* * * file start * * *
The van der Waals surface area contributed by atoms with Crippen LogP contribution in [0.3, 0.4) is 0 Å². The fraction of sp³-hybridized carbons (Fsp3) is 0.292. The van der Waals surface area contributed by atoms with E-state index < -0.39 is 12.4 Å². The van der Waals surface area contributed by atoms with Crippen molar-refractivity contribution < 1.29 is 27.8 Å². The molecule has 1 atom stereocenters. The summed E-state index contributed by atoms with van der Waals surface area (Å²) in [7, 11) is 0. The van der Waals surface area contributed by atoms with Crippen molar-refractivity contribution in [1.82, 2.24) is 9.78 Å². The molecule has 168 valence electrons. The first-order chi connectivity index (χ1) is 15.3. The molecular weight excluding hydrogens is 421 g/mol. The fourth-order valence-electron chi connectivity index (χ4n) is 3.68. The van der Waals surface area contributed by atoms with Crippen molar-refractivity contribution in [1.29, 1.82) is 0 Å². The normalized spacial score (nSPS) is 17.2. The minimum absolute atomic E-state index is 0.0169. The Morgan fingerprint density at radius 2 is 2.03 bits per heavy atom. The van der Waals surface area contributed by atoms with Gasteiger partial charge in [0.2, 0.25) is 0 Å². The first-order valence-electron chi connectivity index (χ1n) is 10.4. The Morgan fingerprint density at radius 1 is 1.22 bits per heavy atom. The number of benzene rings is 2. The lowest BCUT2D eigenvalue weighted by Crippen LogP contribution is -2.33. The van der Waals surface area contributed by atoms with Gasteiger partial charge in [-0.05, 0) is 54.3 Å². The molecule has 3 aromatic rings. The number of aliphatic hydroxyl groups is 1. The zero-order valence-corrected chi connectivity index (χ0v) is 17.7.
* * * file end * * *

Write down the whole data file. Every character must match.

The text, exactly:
The van der Waals surface area contributed by atoms with Crippen LogP contribution in [0.3, 0.4) is 0 Å². The fraction of sp³-hybridized carbons (Fsp3) is 0.292. The van der Waals surface area contributed by atoms with E-state index < -0.39 is 12.4 Å². The van der Waals surface area contributed by atoms with Crippen molar-refractivity contribution < 1.29 is 27.8 Å². The molecule has 1 atom stereocenters. The summed E-state index contributed by atoms with van der Waals surface area (Å²) in [7, 11) is 0. The van der Waals surface area contributed by atoms with Crippen molar-refractivity contribution in [1.82, 2.24) is 9.78 Å². The molecule has 168 valence electrons. The first-order chi connectivity index (χ1) is 15.3. The molecular weight excluding hydrogens is 421 g/mol. The fourth-order valence-electron chi connectivity index (χ4n) is 3.68. The van der Waals surface area contributed by atoms with Crippen molar-refractivity contribution in [1.29, 1.82) is 0 Å². The normalized spacial score (nSPS) is 17.2. The minimum absolute atomic E-state index is 0.0169. The Morgan fingerprint density at radius 2 is 2.03 bits per heavy atom. The van der Waals surface area contributed by atoms with Gasteiger partial charge in [0.2, 0.25) is 0 Å². The first-order valence-electron chi connectivity index (χ1n) is 10.4. The Morgan fingerprint density at radius 1 is 1.22 bits per heavy atom. The number of benzene rings is 2. The lowest BCUT2D eigenvalue weighted by Crippen LogP contribution is -2.33. The van der Waals surface area contributed by atoms with Gasteiger partial charge in [-0.05, 0) is 54.3 Å². The molecule has 3 aromatic rings. The number of aliphatic hydroxyl groups is 1. The zero-order valence-corrected chi connectivity index (χ0v) is 17.7.